The definition of insanity is doing the same thing over and over again and expecting different results.” While the speaker of these words may be lost to history — the quote has often been misattributed to Albert Einstein — its sentiment can be applied to many aspects of life, including fitness.
An exercise plateau, which occurs when the marginal benefits of a workout routine begin to flatten out, can be frustrating (though it might not drive you insane).
UAE residents attempting the Dubai Fitness Challenge — in which participants commit to completing at least 30 minutes of exercise for 30 consecutive days — may encounter plateaus of their own at various stages of #Dxb30x30. This may differ for everyone, but it’s important to remember that there is a way through it.
“There are many ways to measure a plateau in your training, depending on the goal,” explains Joe Watters, a Dubai-based personal trainer. “It’s a good sign of progress if you reach a state in which a workout that was previously a challenge is now significantly easier.”
At this stage, Watters recommends applying the FITT principle — an acronym that stands for frequency, intensity, time and type of workout you’re doing.
One way in which you can increase your limits is via an occasional progressive overload. “Progressive overload is basically challenging the body in a specific methodology in a linear or undulating way.” While the linear sees you gradually increase the weight each time, undulating refers to upping the load but coming down a lot after a couple of workouts.
“For example, if you leg press 100kg for ten reps, next do 110kg and the following 95kg. The the next session after, start on long, then 115kg and then 100kg.”
Of course, upping your lifting weight or dramatically increasing your sprint times can raise your risk of injury if you aren’t careful. “Always always maintain good form and posture, and move through the entire range where applicable,” advises Watters.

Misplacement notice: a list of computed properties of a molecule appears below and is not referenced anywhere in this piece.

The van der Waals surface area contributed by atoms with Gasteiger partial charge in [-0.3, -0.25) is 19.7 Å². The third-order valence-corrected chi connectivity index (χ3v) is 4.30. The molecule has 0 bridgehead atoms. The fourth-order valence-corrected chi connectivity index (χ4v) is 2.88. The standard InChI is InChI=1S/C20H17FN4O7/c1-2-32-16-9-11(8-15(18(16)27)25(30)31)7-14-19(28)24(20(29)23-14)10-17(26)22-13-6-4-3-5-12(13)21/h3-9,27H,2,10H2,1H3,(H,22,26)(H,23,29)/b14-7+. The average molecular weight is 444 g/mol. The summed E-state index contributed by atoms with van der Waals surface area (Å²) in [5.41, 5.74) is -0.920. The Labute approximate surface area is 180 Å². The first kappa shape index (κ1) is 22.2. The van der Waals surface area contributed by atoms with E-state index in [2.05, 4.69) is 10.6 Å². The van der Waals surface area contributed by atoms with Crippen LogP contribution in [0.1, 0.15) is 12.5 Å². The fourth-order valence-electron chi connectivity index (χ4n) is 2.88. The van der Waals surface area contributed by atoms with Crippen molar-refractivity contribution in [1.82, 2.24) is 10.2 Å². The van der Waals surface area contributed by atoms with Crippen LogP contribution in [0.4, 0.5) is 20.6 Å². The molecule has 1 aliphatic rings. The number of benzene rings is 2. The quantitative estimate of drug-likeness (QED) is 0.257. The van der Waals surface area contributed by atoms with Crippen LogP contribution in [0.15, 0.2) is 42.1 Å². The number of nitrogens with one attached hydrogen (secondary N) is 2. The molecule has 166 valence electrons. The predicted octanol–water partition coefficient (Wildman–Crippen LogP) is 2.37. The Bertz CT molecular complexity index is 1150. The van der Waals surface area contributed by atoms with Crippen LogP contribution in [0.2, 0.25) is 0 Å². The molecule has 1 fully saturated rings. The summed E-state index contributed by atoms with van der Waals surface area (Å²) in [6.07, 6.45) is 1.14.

Listen to your body, he adds, because there’s no hard and fast rule that applies to everyone. “Every human has different limits. If you find you wake up tired, have an elevated heart rate at rest or are finding the workouts more difficult than normal, consider a rest.”
Timed fitness challenge
One way to conquer a plateau is through a timed fitness challenge, which you can do once every one to three months.
“This is a great way to see progress and overcome a plateau,” explains Watters. “It’s called a test retest measure.” What he likes best about it is that you can perform a test retest measure across virtually any kind of fitness. “Say you run a 5k in a 45-minute best time. After a month try again to beat this time.
“The same goes for strength work.” You can apply the same principals to increasing your weights every so often. The objective is to raise your ceiling and exercise efficiency.
Residents attempting the Dubai Fitness Challenge may encounter the plateau problem. If you’re careful with form and get adequate rest, follow these steps to increase your physical limits.
It’s a good sign of progress if you reach a state in which a workout that was previously a challenge is now significantly easier.